We begin with the classic “triangle” model of inflation (Gordon, 1997), which relates inflation to three basic determinants: inertia, excess demand and supply shocks.

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In using this framework for our purpose, we face four major modelling choices: (i) Which measure of inflation should be used, headline or core?; (ii) What is the measure of excess demand to be used?; (iii) What are the supply shocks, if any, to be included?; and (iv) How to capture the inertia component? To resolve these queries, we take guidance from the literature. Where the literature does not provide a clear-cut answer, we decide based on the forecasting performance (for inflation) of alternate measures/specifications. Given that we are primarily concerned about the ability of the demand index in assessing inflationary impulses, inflation forecasting ability seems to be an appropriate test to determine the reliability of the model. Thus, forecasting performance is used as the metric of evaluation to decide upon the correct specification.

We use inflation excluding food and fuel (also referred to as core inflation) as our measure of inflation. Core inflation is expected to be more responsive to demand conditions as it is relatively immune to supply side shocks emanating from food and fuel sectors. This has been corroborated by various studies which find that the impact of excess demand is higher on core inflation compared to headline inflation (Kapur, 2012; Behera et al., 2017). We, therefore, use core inflation to extract information about excess demand/ economic slack in the economy.

For the measure of excess demand, both output gap and unemployment gap have been used in the literature. Okun’s Law holds that the output gap and unemployment gap are closely related. Accordingly, we use HP filtered output gap (applied on real GDP) as a proxy for demand. According to Gordon (1997), inflation depends not only on the level but also on the change in excess demand, and models that do not include the change variable are misspecified. In order to account for the rate-of-change effect, we include both contemporaneous and lagged value of output gap in our specification.

We now turn to the inclusion of supply shocks. We use core inflation as our measure of inflation which largely excludes supply-side inflationary pressures like food and fuel. However, CPI excluding food and fuel includes petrol and gold whose movements are largely determined by supply factors. Some other supply controls that are widely used in the literature include exchange rate and crude-oil inflation. Food inflation has also been included as a control variable in a few studies to assess potential spillovers to core inflation (Behera et al., 2017). In order to choose the exact specification of our Phillips curve equation, we use the state-space framework with alternative combinations of all these control variables (change in exchange rate, gold, petrol, food and crude oil prices). We compare the forecasting performance of these specifications and conclude that a specification with only exchange rate is the best specification as it has superior forecasting performance (Table 1).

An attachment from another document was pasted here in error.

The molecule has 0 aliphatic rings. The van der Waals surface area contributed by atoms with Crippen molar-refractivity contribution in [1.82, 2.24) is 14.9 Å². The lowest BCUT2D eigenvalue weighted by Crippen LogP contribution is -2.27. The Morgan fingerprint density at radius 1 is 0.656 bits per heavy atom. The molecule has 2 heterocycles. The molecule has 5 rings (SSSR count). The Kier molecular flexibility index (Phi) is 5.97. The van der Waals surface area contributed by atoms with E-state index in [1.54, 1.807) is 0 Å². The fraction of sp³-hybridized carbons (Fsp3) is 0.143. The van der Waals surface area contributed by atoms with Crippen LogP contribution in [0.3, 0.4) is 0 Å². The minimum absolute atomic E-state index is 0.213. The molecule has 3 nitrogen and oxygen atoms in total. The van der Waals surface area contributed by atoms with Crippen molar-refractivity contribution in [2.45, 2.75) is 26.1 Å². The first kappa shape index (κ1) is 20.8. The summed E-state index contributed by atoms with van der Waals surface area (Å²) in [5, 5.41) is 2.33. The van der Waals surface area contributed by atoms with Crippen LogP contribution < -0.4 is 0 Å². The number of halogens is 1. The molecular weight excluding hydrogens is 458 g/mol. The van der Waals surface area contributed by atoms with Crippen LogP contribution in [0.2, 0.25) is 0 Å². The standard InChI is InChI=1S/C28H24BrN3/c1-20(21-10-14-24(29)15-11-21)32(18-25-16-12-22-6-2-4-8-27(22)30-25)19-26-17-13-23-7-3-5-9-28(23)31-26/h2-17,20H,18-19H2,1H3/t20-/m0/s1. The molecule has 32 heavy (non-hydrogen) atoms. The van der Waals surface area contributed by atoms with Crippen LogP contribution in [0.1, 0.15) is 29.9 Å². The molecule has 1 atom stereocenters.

Turning next to the inertia component, we observe that it has been modelled in various ways in the literature. While Gordon (1997) simply used the lagged values of inflation to capture the inertia, hybrid versions of the New Keynesian Phillips Curve (NKPC) have used a combination of forward and backward looking variables (Gali and Gertler, 1999). In the Indian context, Patra et al. (2014) used lagged inflation along with one-period lead inflation in the estimation of the NKPC equation, Behera et al. (2017) used only the lagged inflation term to estimate the Phillips curve equation, and Pattanaik et al. (2019) used survey-based household inflation expectations in the Phillips curve specification.